Big Dummy's Guide To The Internet Part 40

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Contrast this with the telephone, which now also provides access to large amounts of information through push b.u.t.tons, or a computer network such as Prodigy, which one navigates through simple commands and mouse clicks.

Internet system administrators have begun to realize that not all people want to learn the intricacies of Unix, and that that fact does not make them bad people. We are already seeing the development of simple interfaces that will put the Net's power to use by millions of people. You can already see their influence in the menus of gophers and the World-Wide Web, which require no complex computing skills but which open the gates to thousands of information resources. Mail programs and text editors such as pico and pine promise much of the power of older programs such as emacs at a fraction of the complexity.

Some software engineers are taking this even further, by creating graphical interfaces that will let somebody navigate the Internet just by clicking on the screen with a mouse or by calling up an easy text editor, sort of the way one can now navigate a Macintosh computer -- or a commercial online service such as Prodigy.

Then there are the Internet services themselves.

For every database now available through the Internet, there are probably three or four that are not. Government agencies are only now beginning to connect their storehouses of information to the Net. Several commercial vendors, from database services to booksellers, have made their services available through the Net.

Few people now use one of the Net's more interesting applications. A standard known as MIME lets one send audio and graphics files in a message. Imagine opening your e-mail one day to hear your granddaughter's first words, or a "photo" of your friend's new house. Eventually, this standard could allow for distribution of even small video displays over the Net.

All of this will require vast new amounts of Net power, to handle both the millions of new people who will jump onto the Net and the new applications they want. Replicating a moving image on a computer screen alone takes a phenomenal amount of computer bits, and computing power to arrange them.

All of this combines into a National Information Infrastructure able to move billions of bits of information in one second -- the kind of power needed to hook information "hoses" into every business and house.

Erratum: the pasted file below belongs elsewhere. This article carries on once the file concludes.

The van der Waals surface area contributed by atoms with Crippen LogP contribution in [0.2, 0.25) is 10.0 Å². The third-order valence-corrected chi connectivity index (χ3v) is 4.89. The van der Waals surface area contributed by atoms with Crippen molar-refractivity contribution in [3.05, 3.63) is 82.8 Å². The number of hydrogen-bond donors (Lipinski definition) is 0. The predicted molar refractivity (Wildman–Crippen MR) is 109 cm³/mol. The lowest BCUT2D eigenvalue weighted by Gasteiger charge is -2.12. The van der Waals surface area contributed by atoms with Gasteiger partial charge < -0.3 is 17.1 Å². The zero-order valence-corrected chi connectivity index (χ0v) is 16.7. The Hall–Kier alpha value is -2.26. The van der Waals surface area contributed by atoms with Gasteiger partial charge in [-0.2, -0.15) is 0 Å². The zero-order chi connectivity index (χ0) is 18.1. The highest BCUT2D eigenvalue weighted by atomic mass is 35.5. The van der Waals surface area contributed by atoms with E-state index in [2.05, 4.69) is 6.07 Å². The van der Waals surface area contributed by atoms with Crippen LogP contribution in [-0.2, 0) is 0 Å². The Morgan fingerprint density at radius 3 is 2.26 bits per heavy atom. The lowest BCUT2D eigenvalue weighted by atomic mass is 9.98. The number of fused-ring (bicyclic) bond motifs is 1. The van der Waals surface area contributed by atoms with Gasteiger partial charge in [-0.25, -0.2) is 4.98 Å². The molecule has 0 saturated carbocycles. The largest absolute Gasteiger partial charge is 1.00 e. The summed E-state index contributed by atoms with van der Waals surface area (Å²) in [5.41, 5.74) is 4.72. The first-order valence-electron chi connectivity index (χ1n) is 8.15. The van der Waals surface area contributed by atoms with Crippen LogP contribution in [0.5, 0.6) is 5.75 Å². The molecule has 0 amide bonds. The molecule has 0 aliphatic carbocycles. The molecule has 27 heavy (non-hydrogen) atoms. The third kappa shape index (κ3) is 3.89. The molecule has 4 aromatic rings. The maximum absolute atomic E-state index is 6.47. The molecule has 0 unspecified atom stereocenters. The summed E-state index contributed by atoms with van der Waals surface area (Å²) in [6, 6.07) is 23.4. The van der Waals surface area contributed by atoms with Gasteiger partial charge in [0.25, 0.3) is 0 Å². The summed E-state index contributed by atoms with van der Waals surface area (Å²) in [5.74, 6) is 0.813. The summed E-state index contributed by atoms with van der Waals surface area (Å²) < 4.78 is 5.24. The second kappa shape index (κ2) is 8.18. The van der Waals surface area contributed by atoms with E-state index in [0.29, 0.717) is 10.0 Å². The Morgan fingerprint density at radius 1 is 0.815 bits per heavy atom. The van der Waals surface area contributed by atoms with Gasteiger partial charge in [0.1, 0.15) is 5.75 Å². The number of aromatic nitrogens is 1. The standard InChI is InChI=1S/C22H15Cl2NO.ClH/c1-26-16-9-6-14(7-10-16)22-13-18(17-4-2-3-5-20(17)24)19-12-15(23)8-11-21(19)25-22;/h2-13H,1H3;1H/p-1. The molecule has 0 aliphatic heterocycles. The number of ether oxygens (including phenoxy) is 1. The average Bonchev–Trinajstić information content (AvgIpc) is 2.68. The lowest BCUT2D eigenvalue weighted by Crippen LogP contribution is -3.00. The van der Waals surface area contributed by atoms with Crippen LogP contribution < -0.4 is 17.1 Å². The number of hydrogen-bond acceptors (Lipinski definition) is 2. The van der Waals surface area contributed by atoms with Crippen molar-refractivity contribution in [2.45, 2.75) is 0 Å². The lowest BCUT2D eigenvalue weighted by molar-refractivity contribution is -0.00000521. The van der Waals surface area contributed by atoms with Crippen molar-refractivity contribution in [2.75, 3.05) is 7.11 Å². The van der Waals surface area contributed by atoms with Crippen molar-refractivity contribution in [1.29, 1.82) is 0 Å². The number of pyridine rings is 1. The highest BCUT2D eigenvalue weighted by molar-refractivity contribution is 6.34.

As these "superhighways" grow, so will the "on ramps," for a high- speed road does you little good if you can't get to it. The costs of modems seem to fall as fast as those of computers. High-speed modems (9600 baud and up) are becoming increasingly affordable. At 9600 baud, you can download a satellite weather image of North America in less than two minutes, a file that, with a slower modem could take up to 20 minutes to download. Eventually, homes could be connected directly to a national digital network. Most long-distance phone traffic is already carried in digital form, through high-volume optical fibers. Phone companies are ever so slowly working to extend these fibers the "final mile" to the home. The Electronic Frontier Foundation is working to ensure these links are affordable.

Beyond the technical questions are increasingly th.o.r.n.y social, political and economic issues. Who is to have access to these services, and at what cost? If we live in an information age, are we laying the seeds for a new information under cla.s.s, unable to compete with those fortunate enough to have the money and skills needed to manipulate new communications channels? Who, in fact, decides who has access to what? As more companies realize the potential profits to be made in the new information infrastructure, what happens to such systems as Usenet, possibly the world's first successful anarchistic system, where everybody can say whatever they want?

What are the laws of the electronic frontier? When national and state boundaries lose their meaning in cybers.p.a.ce, the question might even be: WHO is the law? What if a practice that is legal in one country is "committed" in another country where it is illegal, over a computer network that crosses through a third country? Who goes after computer crackers?

What role will you play in the revolution?

Big Dummy's Guide To The Internet Part 40

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Big Dummy's Guide To The Internet Part 40 summary

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